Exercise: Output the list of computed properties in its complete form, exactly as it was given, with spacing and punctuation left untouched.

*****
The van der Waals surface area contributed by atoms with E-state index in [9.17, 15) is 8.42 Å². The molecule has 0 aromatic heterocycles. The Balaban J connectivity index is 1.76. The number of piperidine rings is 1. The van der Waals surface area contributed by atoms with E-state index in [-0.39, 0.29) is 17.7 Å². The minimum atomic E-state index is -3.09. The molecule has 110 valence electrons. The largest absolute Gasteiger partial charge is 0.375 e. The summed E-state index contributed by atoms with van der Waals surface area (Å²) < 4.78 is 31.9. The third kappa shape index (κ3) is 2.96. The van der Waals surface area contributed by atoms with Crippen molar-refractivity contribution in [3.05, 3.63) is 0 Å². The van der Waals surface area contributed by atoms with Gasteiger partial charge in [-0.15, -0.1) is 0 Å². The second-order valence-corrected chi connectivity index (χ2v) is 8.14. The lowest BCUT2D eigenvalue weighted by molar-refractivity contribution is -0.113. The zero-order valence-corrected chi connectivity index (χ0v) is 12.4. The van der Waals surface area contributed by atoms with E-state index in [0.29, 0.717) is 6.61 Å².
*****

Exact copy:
The van der Waals surface area contributed by atoms with E-state index in [9.17, 15) is 8.42 Å². The molecule has 0 aromatic heterocycles. The Balaban J connectivity index is 1.76. The number of piperidine rings is 1. The van der Waals surface area contributed by atoms with E-state index in [-0.39, 0.29) is 17.7 Å². The minimum atomic E-state index is -3.09. The molecule has 110 valence electrons. The largest absolute Gasteiger partial charge is 0.375 e. The summed E-state index contributed by atoms with van der Waals surface area (Å²) < 4.78 is 31.9. The third kappa shape index (κ3) is 2.96. The van der Waals surface area contributed by atoms with Crippen molar-refractivity contribution in [3.05, 3.63) is 0 Å². The van der Waals surface area contributed by atoms with Gasteiger partial charge in [-0.15, -0.1) is 0 Å². The second-order valence-corrected chi connectivity index (χ2v) is 8.14. The lowest BCUT2D eigenvalue weighted by molar-refractivity contribution is -0.113. The zero-order valence-corrected chi connectivity index (χ0v) is 12.4. The van der Waals surface area contributed by atoms with E-state index in [0.29, 0.717) is 6.61 Å².